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IMFSurvey Magazine: Policy

What Is Aid for Trade?

Farmers unload cotton in Burkina Faso. Many African states need help to boost exports (photo: Issouf Sanogo /AFP)

Doha Trade talks

What Is Aid for Trade?

By Thomas Dorsey
IMF Policy Development and Review Department

May 23, 2007

  • Aid for trade can complement trade reform and market opening
  • Capacity building can help developing countries take advantage of trade opportunities
  • Aid can also help tackle bottlenecks by improving roads, storage, ports, and distribution

Although trade can be an important engine of growth, many poor countries face considerable infrastructure and other supply-side constraints to participating in global markets.

Recognizing this, the ministerial declaration establishing the Doha Round of trade negotiations in 2001 made technical assistance and capacity building a key component of the development dimension of the talks.

To help poor countries take advantage of new trade opportunities, the international community is working on a package of aid for trade measures. The aid is designed to help developing countries address supply-side bottlenecks and boost their capacity to take advantage of expanded trade opportunities. Aid for trade can be an important complement to trade reform and global market opening. However, the IMF has emphasized that it should not be a substitute for the Doha Round process.

Aid for trade refers both to a subset of development assistance that is seen as promoting international trade and a number of international initiatives to promote trade-related development assistance. As generally defined, aid for trade comprises aid that finances trade-related technical assistance, trade-related infrastructure, and aid to develop productive capacity. These categories of aid accounted for 24 percent of total official development assistance ($23 billion) in 2004. Aid for infrastructure, such as roads and ports, accounted for over half the total, with aid for productive capacity (such as support for industry, agriculture, and tourism) accounted for most of the rest. Trade-related technical assistance accounted for about 10 percent, according to estimates from the OECD's Development Assistance Committee.

"More open trade policies can counteract the negative impact that surges in aid, which can raise real exchange rates, might have on the competitiveness of exports."

Efforts to provide aid for trade, like any other aid, need to take account of countries' absorptive constraints, whether at the project implementation, institutional or macroeconomic level. Nevertheless, both trade reforms and aid for trade can also complement the broader growth in aid: trade reforms and aid for trade can play a role in managing scaled-up aid inflows by encouraging aid absorption and containing or mitigating the consequences of upward pressures on real exchange rates.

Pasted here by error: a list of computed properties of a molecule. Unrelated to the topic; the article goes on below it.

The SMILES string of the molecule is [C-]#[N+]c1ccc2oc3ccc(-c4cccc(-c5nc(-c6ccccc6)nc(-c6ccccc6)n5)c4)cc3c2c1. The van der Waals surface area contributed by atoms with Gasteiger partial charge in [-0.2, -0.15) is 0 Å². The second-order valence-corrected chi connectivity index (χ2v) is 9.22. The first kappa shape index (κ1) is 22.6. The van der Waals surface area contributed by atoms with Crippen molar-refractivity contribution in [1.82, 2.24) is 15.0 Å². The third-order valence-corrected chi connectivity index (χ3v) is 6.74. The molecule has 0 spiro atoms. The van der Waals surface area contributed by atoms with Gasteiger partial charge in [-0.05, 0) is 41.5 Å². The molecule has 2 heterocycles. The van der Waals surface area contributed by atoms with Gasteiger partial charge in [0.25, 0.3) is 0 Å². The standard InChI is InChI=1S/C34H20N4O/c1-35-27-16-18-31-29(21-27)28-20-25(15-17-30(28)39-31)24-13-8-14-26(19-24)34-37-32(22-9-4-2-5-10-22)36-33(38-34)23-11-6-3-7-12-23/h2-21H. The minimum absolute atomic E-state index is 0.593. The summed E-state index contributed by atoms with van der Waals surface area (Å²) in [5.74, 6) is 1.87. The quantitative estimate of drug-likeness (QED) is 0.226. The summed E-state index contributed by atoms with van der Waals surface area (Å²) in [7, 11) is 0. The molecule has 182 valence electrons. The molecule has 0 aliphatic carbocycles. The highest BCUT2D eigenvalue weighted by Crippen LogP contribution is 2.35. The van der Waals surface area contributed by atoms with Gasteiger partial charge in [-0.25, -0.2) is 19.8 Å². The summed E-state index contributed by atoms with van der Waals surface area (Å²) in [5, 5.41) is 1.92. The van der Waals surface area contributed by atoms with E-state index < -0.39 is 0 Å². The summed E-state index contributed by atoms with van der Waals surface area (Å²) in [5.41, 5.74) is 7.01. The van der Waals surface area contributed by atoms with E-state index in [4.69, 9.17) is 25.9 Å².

For instance, more open trade policies can counteract the negative impact that surges in aid, which can raise real exchange rates, might have on the competitiveness of exports. Lower import tariffs reduce costs for the export sector, both directly by making imported inputs available more cheaply and indirectly by diverting fewer resources into import-competing sectors. And of course, openness spurs competition and learning. Aid for trade, in turn, can tackle bottlenecks hampering supply and productivity in the non-tradable sector—such as roads, storage, ports, and distribution—enabling the sector to expand supply instead of increasing prices, and thus making the tradable sectors more competitive.

Finally, customs reform, and trade facilitation more generally, can reduce transaction costs for trade, thus countering the effects of real exchange rate appreciation.

An important coordinating mechanism for aid for trade is the Integrated Framework (IF), established in 1997 by the IMF and five other international organizations. The IF was transformed into the Enhanced Integrated Framework on May 1, 2007 with the goals of increasing aid for trade and strengthening the capacity to manage and implement aid for trade in recipient countries.

Recent meetings have focused on establishing clear monitoring mechanisms to ensure donor-recipient accountability and on creating adequate definitions of what is covered under aid for trade. Preparations are underway for three regional aid for trade reviews, according to the World Trade Organization.

The first review is scheduled for Lima, Peru on September 5-7 for the Latin America/Caribbean region, the second review will take place in Manila, Philippines on September 19-20 for the Asian region and the third review will take place on September 27-28 in Tanzania for the Africa region. In all these three regional reviews, the respective regional development banks are taking the lead in coordinating the preparations.


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